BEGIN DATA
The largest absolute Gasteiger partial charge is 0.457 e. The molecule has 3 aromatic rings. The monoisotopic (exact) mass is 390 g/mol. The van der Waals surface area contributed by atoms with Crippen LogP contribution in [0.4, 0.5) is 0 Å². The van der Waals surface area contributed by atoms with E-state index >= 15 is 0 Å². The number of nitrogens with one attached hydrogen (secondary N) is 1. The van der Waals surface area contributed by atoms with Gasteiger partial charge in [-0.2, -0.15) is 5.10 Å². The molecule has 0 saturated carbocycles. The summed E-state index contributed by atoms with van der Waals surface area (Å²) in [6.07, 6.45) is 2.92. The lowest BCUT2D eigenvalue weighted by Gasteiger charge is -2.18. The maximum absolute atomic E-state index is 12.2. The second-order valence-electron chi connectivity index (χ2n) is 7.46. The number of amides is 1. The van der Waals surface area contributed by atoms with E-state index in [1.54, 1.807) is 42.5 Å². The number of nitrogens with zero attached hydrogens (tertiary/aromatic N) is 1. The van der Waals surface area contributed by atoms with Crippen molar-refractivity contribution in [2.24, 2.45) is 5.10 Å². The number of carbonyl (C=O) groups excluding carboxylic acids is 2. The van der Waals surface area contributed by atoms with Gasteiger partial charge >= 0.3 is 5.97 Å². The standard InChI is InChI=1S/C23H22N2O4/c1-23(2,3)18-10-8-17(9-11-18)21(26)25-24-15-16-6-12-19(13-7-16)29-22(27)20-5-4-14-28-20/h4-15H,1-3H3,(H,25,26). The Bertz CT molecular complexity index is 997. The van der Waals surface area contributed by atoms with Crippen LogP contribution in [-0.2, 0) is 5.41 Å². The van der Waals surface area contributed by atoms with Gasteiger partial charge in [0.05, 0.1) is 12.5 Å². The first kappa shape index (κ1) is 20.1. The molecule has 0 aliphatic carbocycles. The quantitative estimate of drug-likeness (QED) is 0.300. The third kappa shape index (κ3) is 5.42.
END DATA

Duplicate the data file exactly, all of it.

The largest absolute Gasteiger partial charge is 0.457 e. The molecule has 3 aromatic rings. The monoisotopic (exact) mass is 390 g/mol. The van der Waals surface area contributed by atoms with Crippen LogP contribution in [0.4, 0.5) is 0 Å². The van der Waals surface area contributed by atoms with E-state index >= 15 is 0 Å². The number of nitrogens with one attached hydrogen (secondary N) is 1. The van der Waals surface area contributed by atoms with Gasteiger partial charge in [-0.2, -0.15) is 5.10 Å². The molecule has 0 saturated carbocycles. The summed E-state index contributed by atoms with van der Waals surface area (Å²) in [6.07, 6.45) is 2.92. The lowest BCUT2D eigenvalue weighted by Gasteiger charge is -2.18. The maximum absolute atomic E-state index is 12.2. The second-order valence-electron chi connectivity index (χ2n) is 7.46. The number of amides is 1. The van der Waals surface area contributed by atoms with E-state index in [1.54, 1.807) is 42.5 Å². The number of nitrogens with zero attached hydrogens (tertiary/aromatic N) is 1. The van der Waals surface area contributed by atoms with Crippen molar-refractivity contribution in [2.24, 2.45) is 5.10 Å². The number of carbonyl (C=O) groups excluding carboxylic acids is 2. The van der Waals surface area contributed by atoms with Gasteiger partial charge >= 0.3 is 5.97 Å². The standard InChI is InChI=1S/C23H22N2O4/c1-23(2,3)18-10-8-17(9-11-18)21(26)25-24-15-16-6-12-19(13-7-16)29-22(27)20-5-4-14-28-20/h4-15H,1-3H3,(H,25,26). The Bertz CT molecular complexity index is 997. The van der Waals surface area contributed by atoms with Crippen LogP contribution in [-0.2, 0) is 5.41 Å². The van der Waals surface area contributed by atoms with Gasteiger partial charge in [0.05, 0.1) is 12.5 Å². The first kappa shape index (κ1) is 20.1. The molecule has 0 aliphatic carbocycles. The quantitative estimate of drug-likeness (QED) is 0.300. The third kappa shape index (κ3) is 5.42.